What to do if your guest starts to get emotional

1) When the guest starts to get emotional hold the space for them.

2) Ask if they are able to continue with the interview.

3) If they say they’re alright and want to continue, ask what you can do for them as a host.

4) If they say they want to stop, thank them for their time and apologize if needed.

How to prevent your guest from getting emotional

The most important thing you can do is to acknowledge your guest’s emotions as they happen. If they become emotional while talking, let them know that you understand what they’re going through. After all, it’s not polite to ignore a person’s emotions just because they’re on the other end of a microphone. In addition to this, there are a few things you can do to help prevent your guest from getting too emotional during their interview. The first step is limiting how much time you spend with your guest before the show takes place. This way, if your guest goes into an anxious meltdown in the green room or backstage area, it won’t be such a big deal. Another way to help prevent your guest from getting too nervous and uncomfortable during the podcast is by being prepared for anything. If your host’s favorite episode topic is embarrassing moments in their life, ask them about them beforehand so they can prepare their own questions. If they’ve always wanted to talk about something but never had someone willing to listen or give them feedback, now might be their chance! Another good example of this would be asking guests who are grieving about how much time has passed since their loved one died so that you can assess how best to handle any difficult topics during the interview without pushing them too hard. It’s also important not to rush through a conversation because if you get impatient and start hurrying things along with guests who are sensitive topics for them rather than giving them space and time, it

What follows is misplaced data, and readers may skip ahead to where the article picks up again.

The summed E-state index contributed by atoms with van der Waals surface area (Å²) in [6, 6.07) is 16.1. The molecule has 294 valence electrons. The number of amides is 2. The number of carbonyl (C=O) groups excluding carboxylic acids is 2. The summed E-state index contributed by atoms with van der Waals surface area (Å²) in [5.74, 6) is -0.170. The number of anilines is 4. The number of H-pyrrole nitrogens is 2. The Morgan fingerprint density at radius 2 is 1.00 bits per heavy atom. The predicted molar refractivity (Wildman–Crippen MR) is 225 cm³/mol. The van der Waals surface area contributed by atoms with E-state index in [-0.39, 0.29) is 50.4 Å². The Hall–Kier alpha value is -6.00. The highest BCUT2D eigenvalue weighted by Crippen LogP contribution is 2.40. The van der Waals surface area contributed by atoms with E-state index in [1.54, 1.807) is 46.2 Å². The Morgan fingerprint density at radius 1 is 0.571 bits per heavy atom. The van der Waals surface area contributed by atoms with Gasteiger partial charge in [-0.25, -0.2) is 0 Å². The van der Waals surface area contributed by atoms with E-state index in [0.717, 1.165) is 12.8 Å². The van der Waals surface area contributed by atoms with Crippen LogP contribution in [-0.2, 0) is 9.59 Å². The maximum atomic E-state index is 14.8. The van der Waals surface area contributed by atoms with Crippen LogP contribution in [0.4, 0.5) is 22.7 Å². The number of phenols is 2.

The take-home message

In order to make sure your podcast is running smoothly, it’s important to know how to handle emotions that might arise. First, it’s important to be aware of your guests’ emotional triggers and what type of emotions they might be feeling. For example, if your guest is a man who is about to get married, you should avoid asking a lot of questions about what the wedding plans will be like. Second, it’s important to take care of your guests. If they are getting emotional or their tone has become too heated, step in and offer them a break or something to drink. If you have to cut the episode short, make sure you have an email address or contact number for them that they can contact you on.

And if you’re ready to start, consider the Podquest course.